President Obama and predecessor George W. Bush met in Tanzania for a solemn wreath-laying ceremony Tuesday morning on the grounds of the American Embass. The ceremony marked the memory of those killed by a terrorist bomb there 15 years ago.
President Obama was originally scheduled to preside at the ceremony alone, but Bush's trip happened to overlap (Bush is visiting the country with wife Laura, who is holding a summit for African first ladies), and the White House announced Monday that he would join the president.
The pair bowed their heads in a moment of silence as a marine laid a red, white, and blue wreath in front of the memorial to honor the lives of those who died when an Al Qaeda bomb exploded at the old American Embassy in 1998. Ten Tanzanians died, and 85 others were injured in the attack.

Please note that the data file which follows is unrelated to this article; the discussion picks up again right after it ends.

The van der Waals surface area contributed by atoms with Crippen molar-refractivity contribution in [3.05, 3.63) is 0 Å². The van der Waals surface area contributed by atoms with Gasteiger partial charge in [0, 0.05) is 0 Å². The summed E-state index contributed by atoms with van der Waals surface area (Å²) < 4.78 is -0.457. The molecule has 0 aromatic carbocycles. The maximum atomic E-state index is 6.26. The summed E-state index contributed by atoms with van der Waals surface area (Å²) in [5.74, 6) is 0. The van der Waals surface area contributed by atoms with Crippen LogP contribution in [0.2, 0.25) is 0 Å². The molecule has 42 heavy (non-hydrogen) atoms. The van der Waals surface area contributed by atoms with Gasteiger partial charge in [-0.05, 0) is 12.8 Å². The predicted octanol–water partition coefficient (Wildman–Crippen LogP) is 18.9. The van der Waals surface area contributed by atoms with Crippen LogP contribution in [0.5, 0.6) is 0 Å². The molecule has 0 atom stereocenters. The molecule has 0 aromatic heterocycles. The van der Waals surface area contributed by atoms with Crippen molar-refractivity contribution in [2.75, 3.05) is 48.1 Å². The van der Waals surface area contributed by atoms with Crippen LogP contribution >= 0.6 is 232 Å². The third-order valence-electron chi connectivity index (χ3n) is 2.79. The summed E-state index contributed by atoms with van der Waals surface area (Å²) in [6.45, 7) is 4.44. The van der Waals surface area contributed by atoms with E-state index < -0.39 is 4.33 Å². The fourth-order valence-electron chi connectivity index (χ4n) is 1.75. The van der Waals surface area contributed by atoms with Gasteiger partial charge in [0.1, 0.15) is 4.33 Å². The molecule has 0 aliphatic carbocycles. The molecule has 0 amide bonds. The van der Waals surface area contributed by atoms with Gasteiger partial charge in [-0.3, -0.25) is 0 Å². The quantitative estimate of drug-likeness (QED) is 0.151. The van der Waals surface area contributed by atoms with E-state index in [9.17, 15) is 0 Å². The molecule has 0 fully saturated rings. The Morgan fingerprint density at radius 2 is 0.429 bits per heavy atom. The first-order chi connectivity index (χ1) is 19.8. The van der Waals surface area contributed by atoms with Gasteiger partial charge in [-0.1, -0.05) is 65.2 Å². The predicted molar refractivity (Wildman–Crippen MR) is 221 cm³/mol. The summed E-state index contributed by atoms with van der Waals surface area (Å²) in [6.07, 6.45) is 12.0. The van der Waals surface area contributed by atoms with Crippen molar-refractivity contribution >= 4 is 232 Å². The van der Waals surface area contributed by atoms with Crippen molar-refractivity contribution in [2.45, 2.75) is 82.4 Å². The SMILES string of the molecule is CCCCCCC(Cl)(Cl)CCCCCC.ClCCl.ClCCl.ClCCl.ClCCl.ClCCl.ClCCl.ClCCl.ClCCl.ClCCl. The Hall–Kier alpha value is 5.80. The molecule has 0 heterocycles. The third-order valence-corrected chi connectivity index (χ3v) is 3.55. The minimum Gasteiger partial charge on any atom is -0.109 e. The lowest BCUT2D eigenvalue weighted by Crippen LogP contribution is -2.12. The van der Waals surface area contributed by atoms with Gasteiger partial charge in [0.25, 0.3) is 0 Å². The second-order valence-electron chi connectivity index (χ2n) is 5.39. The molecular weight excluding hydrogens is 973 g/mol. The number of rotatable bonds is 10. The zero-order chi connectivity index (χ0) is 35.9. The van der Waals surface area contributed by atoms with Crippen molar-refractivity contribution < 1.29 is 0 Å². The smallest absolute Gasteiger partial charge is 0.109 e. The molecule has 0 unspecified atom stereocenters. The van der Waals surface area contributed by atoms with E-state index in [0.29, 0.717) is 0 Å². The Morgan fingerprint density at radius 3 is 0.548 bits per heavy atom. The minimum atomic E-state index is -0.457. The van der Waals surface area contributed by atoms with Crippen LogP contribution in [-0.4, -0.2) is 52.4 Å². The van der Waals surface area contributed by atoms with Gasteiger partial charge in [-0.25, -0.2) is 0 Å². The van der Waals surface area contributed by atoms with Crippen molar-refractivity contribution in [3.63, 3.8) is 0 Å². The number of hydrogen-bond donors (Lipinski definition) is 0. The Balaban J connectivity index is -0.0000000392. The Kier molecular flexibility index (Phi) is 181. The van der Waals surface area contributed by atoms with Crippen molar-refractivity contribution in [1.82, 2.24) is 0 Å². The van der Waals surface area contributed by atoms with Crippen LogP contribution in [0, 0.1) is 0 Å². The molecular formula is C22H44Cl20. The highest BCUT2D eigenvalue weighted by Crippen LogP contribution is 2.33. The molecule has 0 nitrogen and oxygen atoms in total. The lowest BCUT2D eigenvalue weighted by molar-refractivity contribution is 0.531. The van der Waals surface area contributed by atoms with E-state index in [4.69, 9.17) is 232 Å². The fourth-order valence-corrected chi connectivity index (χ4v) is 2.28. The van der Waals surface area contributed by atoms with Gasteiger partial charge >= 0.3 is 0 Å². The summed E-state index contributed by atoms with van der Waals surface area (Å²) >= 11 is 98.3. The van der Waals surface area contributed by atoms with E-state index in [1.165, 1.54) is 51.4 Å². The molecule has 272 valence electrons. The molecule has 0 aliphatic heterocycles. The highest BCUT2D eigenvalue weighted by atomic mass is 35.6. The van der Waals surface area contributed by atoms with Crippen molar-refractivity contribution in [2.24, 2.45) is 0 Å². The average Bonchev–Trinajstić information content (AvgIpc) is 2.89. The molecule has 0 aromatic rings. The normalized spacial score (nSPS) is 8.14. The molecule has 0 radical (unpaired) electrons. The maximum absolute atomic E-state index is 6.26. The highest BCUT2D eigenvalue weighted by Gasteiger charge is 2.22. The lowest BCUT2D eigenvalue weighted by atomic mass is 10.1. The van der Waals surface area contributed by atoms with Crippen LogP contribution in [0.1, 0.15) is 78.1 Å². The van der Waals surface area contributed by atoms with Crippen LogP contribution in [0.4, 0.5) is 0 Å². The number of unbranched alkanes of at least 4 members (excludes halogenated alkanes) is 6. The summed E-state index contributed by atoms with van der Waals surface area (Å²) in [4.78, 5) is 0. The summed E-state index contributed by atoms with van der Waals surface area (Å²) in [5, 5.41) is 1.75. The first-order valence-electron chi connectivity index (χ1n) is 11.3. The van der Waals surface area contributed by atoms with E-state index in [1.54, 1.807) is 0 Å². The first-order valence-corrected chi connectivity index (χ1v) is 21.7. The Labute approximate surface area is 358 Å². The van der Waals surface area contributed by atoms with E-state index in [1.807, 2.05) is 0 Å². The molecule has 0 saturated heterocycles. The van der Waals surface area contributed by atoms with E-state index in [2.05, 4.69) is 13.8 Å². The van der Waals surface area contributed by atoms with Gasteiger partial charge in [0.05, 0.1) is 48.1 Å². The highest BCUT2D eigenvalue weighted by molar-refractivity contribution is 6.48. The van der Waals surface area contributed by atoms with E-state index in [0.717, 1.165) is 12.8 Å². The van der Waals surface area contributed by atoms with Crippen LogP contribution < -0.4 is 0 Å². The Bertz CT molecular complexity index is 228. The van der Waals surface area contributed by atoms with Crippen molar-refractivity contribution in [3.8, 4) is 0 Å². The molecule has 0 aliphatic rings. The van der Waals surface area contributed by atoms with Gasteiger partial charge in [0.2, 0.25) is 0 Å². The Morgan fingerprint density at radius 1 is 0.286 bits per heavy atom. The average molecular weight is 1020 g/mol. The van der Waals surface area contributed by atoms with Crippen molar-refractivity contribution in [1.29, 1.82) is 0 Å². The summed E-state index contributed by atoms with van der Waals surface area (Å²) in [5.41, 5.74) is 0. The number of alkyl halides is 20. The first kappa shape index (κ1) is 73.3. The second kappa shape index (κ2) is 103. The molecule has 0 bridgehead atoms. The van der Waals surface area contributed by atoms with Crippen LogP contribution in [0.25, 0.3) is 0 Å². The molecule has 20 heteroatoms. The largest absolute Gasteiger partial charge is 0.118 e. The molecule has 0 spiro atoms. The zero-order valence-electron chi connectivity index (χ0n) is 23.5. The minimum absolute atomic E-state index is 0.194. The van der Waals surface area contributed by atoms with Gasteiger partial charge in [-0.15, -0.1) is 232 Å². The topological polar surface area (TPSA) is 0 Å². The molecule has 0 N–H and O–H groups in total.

The new embassy opened in 2003. A bronze plaque in front of the new building bears an inscription from President Bill Clinton that reads "We must honor the memory of those we mourn by pressing the cause of freedom and justice for which they lived. It is the burden of our history and the bright hope of the world's future."
Interestingly, President Obama visits Africa in Bush's shadow. Bush is popular in Africa, because he devoted billions of dollars to fighting AIDS on the continent. Obama praised the AIDS program this week, and announced plans to increase trade and investment and upgrade the delivery of electricity in Africa as well.
Image: Saul Loeb/AFP/Getty Images